– When choosing, consider places with open water for Purifiers (it basically gives you unlimited Purified Water, which you can sell or supply to dry towns).

      – Then, first of all, try to connect the new settlement with your supply grid, so you can access your building resources. For this, sacrifice on settler from either old towns or new town (if present). Otherwise, bring what’s needed, and make sure to Scrap everything you don’t want (esp. trees for Wood, and metal things).

      – Then build a reasonably-sized two-story building, using concrete foundations (to avoid bumps). Put enough beds there for starters, army barracks style. Light it with bulbs. Small generator and 2-3 connectors will suffice.

      – Plant enough crops for settlers not to starve. Mutfruit is your friend (twice as nutritious as anything else). Use other crops only for crafting (Corn & Tatos give you unlimited Adhesives via cooking) and aesthetics.

      – Meanwhile, use the same generator (or a new one) to power a Recruitment Beacon (1 power). Settlers should start pouring in during the next day.

      – Build a compact defense grid that reasonably covers the zone you’re actually using, or approaches to it. Raise defense number at least to equal, ideally twice the food+water number.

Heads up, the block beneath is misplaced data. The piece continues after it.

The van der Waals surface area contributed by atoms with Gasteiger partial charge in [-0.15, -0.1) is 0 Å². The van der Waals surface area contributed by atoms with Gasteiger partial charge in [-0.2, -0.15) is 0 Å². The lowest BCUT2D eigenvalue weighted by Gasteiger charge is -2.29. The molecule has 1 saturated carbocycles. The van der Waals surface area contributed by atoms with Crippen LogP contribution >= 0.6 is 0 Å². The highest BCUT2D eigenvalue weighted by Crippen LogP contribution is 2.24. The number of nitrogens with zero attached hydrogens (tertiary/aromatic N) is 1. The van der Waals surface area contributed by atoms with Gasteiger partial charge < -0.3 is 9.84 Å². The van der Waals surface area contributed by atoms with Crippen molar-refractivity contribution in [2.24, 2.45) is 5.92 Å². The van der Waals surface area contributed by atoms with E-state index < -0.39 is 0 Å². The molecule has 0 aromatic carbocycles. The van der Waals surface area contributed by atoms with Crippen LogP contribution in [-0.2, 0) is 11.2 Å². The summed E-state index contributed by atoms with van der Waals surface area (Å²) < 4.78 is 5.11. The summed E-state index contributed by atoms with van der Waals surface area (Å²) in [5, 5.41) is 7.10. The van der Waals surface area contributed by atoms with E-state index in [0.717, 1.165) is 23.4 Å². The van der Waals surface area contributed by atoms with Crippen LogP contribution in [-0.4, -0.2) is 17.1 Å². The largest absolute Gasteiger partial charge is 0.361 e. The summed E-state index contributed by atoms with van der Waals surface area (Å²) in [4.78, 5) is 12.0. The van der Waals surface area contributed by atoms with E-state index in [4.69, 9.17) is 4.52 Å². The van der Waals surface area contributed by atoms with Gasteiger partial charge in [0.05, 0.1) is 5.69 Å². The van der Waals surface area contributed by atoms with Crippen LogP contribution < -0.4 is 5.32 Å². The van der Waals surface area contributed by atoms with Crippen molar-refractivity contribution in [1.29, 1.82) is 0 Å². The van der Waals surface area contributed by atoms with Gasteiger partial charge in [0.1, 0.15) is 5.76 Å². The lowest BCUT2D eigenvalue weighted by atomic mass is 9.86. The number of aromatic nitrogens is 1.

– That’s it, you’ve built a functional settlement. Assign farmers if they don’t auto-assign. Make scavenging stations and man them if you like.
      Once in a while, check up on settlement in Data/Workshops tab. If a glitch happens (random lowering of resources > happiness), travel to that settlement, it will reset according to real resources. Reassign settlers if needed.
      If a settler doesn’t want to go to assigned resource, you can walk them to it, by giving “Go” commands as waypoints. But sometimes it’s only cosmetic, and the resource is really manned. Shop owners who don’t go to shops may get there the next day / after fast travel. “Go” command also helps to unlatch a person from a furniture piece or a shop, to move it.

      Good luck!

      • Siimon says:

        Thank you so much, AyeBraine, this is all very helpful! Really appreciated

  19. AyeBraine says:

    I never expected when clicking on an article about F4 decorating for it to be written by the brillian Dead End Thrills author! (Love your text features on your site.) Thanks RPS!

    A couple of very important bits of info:

    1) There is a “modpos” console command, which uses relative offsets instead of absolute values. You can see how it’s infinitely quicker and more handy to work with than “getpos/setpos”. Example: “modpos z -25” (the value to marry the walls of second floor to the walls of the first).